Words Matter: On the ADHD Narratives We Allow Ourselves to Believe
“The realities we create, and how we experience them, are limited only by the words we use to define them. That means that we always have the ability to create counter-narratives to challenge oppressive or dehumanizing ideologies. All of these ways of thinking began with words and, therefore, can be dismantled with words.”
Throughout my life, I have battled a secret enemy.
Invisible to most, but there nonetheless, my antagonist challenges me when I read or write, in daily conversation, or when I try to give someone my undivided attention. When my foe gains ground, my attention is often scattered, and my brain slips into overdrive – assessing, processing, thinking, thinking about thinking, and fighting to be present and engaged with others.
My adversary is formidable yet easily hidden in the recesses of my brain, where it patiently waits to attack in the moments when I most need to be attentive. My foe is ADHD. And after years of fighting this nemesis, I think I have finally learned how to transform its hold over me into a gift.
It is difficult to convey, especially to the individual without ADHD, just how trying my symptoms can be at times. Imagine sitting in a room full of people all talking at once. Now, try to zero in on one of the many lively conversations. Can you? Let’s assume that, after much effort, you can. Suddenly, for whatever reason, you can no longer focus on that solitary conversation. Multiple conversations begin desperately vying for your attention. The noise, volume, and chatter are just too much. You become so overwhelmed that you must run out of that room to safety. When you do make it out, it’s too late – the conversations have infiltrated your mind. No matter what you do, your mind can’t stop replaying everything you just heard. There is no escape.
Multiple narratives and dialogues run through my mind almost constantly, guided by whatever has managed to grabbed my attention. Each thought leads to another; each sparks a connection, blending in with other thoughts in a cohesive way that I do not fully understand.
Because I must pay close attention to what people say, words exert a powerful hold over me. In conversation, in passing, in my surroundings – every word I hear spawns others. ADHD often tries to rip words from my grasp, so I race to define and analyze them before moving on to the next one. The frenzy of activity in my mind often makes for disjointed, fractured moments.
When I come across a new word, I rush to look it up, almost compulsively. With each flip of the page in my dictionary, I feel as though I am making a discovery, getting closer to a secret that is waiting to reveal itself. When I find the word, a stillness falls over me. After memorizing its meaning, I turn to the Greek or Latin root word. Sometimes, I lament how the original meanings of some words have become diluted. But then I consider how each word has a life and history of its own, which has shaped communication throughout the ages.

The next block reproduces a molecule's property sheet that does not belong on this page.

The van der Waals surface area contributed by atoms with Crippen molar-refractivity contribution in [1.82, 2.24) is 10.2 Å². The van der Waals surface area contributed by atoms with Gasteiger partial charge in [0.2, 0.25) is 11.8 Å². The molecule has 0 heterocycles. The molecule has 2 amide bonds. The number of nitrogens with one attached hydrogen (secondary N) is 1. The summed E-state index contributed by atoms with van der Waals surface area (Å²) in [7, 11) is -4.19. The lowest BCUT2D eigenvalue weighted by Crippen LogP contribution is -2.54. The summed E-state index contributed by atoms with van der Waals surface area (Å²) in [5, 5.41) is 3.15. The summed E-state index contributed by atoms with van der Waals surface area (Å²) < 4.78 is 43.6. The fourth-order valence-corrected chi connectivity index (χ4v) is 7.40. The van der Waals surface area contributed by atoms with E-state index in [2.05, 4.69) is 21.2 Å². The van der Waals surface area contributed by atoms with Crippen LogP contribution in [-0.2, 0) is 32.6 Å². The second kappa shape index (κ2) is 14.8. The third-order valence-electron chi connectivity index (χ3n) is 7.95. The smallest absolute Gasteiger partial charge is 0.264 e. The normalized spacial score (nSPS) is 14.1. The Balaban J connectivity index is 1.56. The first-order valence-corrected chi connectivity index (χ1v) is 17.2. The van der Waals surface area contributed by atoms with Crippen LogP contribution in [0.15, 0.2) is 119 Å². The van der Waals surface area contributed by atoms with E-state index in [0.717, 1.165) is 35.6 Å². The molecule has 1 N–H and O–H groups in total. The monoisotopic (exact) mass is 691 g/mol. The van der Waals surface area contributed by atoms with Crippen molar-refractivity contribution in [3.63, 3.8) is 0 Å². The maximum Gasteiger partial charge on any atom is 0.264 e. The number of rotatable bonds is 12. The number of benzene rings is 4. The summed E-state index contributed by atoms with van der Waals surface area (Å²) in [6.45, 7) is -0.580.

My mind is rarely content with stillness. During my professor’s lectures, in a desperate attempt to anchor my attention to the material, I frantically take notes or look up relevant information on Wikipedia. But while I am engaged in these attention-anchoring activities, I find myself ruminating – over whether I can get an A in the class, if I completed the assignment correctly, and even if my dog is okay in his crate. If, what, what if, this and that – all of these extraneous thoughts fracture my attention, making it difficult to complete the task at hand.
Oddly enough, my fractured attention is the means by which I experience a deeper form of learning. Multitasking is a daily occurrence for me, and I have never encountered the inefficiency of multitasking that troubles so many people. When I write, for example, I have to listen to music just to focus my thoughts. Somehow, it taps into my subconscious, and to my many internal narratives of and dialogues. Sometimes when I struggle to find the right word, I hear a verse from an artist and that elusive word comes to the surface. Music powers my brainstorming and writing process, which in turn deepens and broadens my learning and understanding.
In his seminal book The Archaeology of Knowledge(#CommissionsEarned), Michael Foucault writes about how power is exercised through language. He outlines the ways in which leaders construct conceptual references with words to influence the narrative by which many of us live our lives. These narratives, then, constitute the little stories we tell ourselves to navigate the world and to make sense of our reality. In my last few years, I have come to appreciate the power of words, as well as the potential realities they unlock. We have the capacity to assign meaning to anything we experience. The realities we create, and how we experience them, are limited only by the words we use to define them. That means that we always have the ability to create counter-narratives to challenge oppressive or dehumanizing ideologies. All of these ways of thinking began with words and, therefore, can be dismantled with words.
When it comes to ADHD, could we change the language we collectively use to describe its impact on our lives? My reality, and the way I process, retrieve, and use information are all informed by my ADHD. I am the product of my fractured moments and competing narratives, all merging into a way of seeing and appreciating the world – especially the power and beauty of words. Why would I wish to trade that away?
The Power of Words with ADHD: Next Steps
- Read: 10 Things I Wish the World Knew About ADHD
- Blog: The Black Sheep of Mental Health Disorders: Living With ADHD
- Download: Secrets of the ADHD Brain
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